LAST week the Katanning Regional Sheep Saleyards was an exciting place to be with saleyards manager Rod Bushell telling the audience at the Borden Lamb-Tech "prices went berserk".
In some unprecedented scenes, sellers were getting mutton prices of up to $220 a head for older ewes (equal to $6 kilograms) and overall values were quoted as $8-$40 a head stronger than the previous week.
The incredible prices may have been good for vendors but it has also came with a prediction there could be tough times ahead for processors who are trying to procure kill numbers.
The jump in prices was attributed to a contingent of four to five interstate buyers competing hard in the market against local processors.
"It is good for farmers but I do worry down the track that they are taking a lot of maiden ewes," Mr Bushell said.
"Some will go for restocking but there are a lot going for slaughter in other States."
Mr Bushell said about 43 road trains went across the border two weeks ago and if that continued, and he beleived it would, he could see WA sheep numbers getting extremely low and local processors would battle to get the volume needed.
He predicted it would get worse in the short-term.
"We get this type of situation probably a month or two down the track but here we are at the start of March and we are battling to get numbers for our own processors - it's good money but I worry."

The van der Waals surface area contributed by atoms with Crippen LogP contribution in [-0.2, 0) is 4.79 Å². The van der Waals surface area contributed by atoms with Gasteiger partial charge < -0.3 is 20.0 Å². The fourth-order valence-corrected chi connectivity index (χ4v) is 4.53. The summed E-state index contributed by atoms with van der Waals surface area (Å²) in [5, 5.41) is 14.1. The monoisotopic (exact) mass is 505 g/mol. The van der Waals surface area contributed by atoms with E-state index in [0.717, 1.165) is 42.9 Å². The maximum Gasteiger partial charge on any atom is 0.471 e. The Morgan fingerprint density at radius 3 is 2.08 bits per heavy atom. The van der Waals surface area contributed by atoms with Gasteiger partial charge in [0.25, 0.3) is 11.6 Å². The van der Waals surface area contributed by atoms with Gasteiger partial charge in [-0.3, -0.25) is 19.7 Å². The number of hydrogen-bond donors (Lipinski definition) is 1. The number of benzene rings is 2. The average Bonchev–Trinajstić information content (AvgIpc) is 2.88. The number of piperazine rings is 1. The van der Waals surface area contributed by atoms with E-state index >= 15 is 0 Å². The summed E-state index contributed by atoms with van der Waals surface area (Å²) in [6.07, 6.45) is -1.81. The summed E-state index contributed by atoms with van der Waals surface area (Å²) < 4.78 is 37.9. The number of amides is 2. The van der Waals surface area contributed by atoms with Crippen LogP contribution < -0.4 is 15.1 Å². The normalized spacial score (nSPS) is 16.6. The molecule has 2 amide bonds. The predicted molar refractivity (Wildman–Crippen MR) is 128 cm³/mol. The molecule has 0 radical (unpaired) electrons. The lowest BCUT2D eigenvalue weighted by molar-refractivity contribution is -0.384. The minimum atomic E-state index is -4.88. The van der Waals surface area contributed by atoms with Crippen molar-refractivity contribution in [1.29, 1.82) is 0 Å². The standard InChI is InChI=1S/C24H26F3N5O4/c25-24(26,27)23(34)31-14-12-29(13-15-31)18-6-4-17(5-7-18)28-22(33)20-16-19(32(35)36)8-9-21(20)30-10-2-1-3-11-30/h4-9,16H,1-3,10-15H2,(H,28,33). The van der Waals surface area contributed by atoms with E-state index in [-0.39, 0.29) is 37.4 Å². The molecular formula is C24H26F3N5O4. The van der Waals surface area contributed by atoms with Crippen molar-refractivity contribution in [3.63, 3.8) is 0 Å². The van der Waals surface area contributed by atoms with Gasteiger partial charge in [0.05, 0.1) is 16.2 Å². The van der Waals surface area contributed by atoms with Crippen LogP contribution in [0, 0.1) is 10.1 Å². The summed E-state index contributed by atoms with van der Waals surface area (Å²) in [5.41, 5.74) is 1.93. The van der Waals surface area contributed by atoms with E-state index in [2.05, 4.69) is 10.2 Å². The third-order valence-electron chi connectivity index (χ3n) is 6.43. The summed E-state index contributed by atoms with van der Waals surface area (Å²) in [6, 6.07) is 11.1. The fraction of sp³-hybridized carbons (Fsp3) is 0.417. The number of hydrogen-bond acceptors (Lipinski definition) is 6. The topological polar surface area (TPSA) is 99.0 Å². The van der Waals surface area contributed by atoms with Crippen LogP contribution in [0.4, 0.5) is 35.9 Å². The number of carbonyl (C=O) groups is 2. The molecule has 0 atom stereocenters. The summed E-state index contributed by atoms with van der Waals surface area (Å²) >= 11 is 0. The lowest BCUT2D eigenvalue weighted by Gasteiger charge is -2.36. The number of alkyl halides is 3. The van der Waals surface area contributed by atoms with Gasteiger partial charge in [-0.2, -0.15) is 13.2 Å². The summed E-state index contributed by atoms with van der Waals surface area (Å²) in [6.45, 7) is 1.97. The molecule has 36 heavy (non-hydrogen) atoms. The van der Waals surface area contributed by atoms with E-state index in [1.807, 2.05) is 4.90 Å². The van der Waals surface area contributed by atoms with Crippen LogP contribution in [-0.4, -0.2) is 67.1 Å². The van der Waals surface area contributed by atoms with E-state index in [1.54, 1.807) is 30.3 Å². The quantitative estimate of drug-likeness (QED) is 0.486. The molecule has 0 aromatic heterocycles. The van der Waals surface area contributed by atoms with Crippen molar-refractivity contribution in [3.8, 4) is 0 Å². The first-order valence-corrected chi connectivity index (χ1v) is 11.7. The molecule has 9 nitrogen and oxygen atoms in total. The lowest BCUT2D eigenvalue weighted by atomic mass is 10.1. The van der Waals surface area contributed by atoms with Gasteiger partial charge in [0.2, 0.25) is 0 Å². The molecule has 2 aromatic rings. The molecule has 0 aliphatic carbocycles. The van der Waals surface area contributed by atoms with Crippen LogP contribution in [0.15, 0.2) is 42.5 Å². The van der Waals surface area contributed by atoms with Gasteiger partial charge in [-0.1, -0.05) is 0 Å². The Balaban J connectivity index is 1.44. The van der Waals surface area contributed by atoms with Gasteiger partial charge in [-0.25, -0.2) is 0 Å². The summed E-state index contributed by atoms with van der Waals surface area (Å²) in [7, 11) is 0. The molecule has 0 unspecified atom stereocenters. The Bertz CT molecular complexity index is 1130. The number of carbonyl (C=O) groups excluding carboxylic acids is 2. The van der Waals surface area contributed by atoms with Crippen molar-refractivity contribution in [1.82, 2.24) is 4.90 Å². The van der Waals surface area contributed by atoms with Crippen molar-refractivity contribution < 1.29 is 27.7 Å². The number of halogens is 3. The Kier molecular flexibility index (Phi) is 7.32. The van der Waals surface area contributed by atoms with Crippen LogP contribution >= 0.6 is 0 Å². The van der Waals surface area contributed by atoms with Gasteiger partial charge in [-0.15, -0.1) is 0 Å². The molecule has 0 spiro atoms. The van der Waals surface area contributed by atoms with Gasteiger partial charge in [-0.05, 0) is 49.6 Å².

Up to $240 was paid for wethers last week and defied the normal price protocols by making more than crossbred lambs.
Crossbred lambs fetched $210 last week and light store lambs were at $8/kg
Young Merino ewes made from $100-$200 with many destined for processors.
Another extraordinary movement and probably the biggest price jump was for rams.
"You couldn't get rid of them a month ago and they were making only $5-$40 but last week they were bringing $80-$170 a head."
Mr Bushell said one agent turned over more than $1m and he estimated the yarding grossed more than $2.5m.
He used the seminar to highlight one of the yard's biggest problems that of limping and defective sheep.
Mr Bushell warned farmers that a Department of Agriculture and Food animal welfare squad was now vigilant in the saleyards and had a number of welfare cases pending against farmers who had sent unfit stock to the saleyards.
"If we see them, we take them out and they are destroyed but it is an important responsibility that both farmers and truck drivers don't load animals that are in doubt," he said.
Mr Bushell said buyers rejected animals with health issues and the animal welfare squad was strictly reinforcing any problems they saw.
Farmers had to be mindful everyone (in the saleyards) had a camera and if anything untoward appeared on social media or was televised it was regarded by viewers as the normal standard for the industry.
Mr Bushell said offenders could expect a phone call from compliance staff and at times he was also concerned enough to speak personally with stock owners.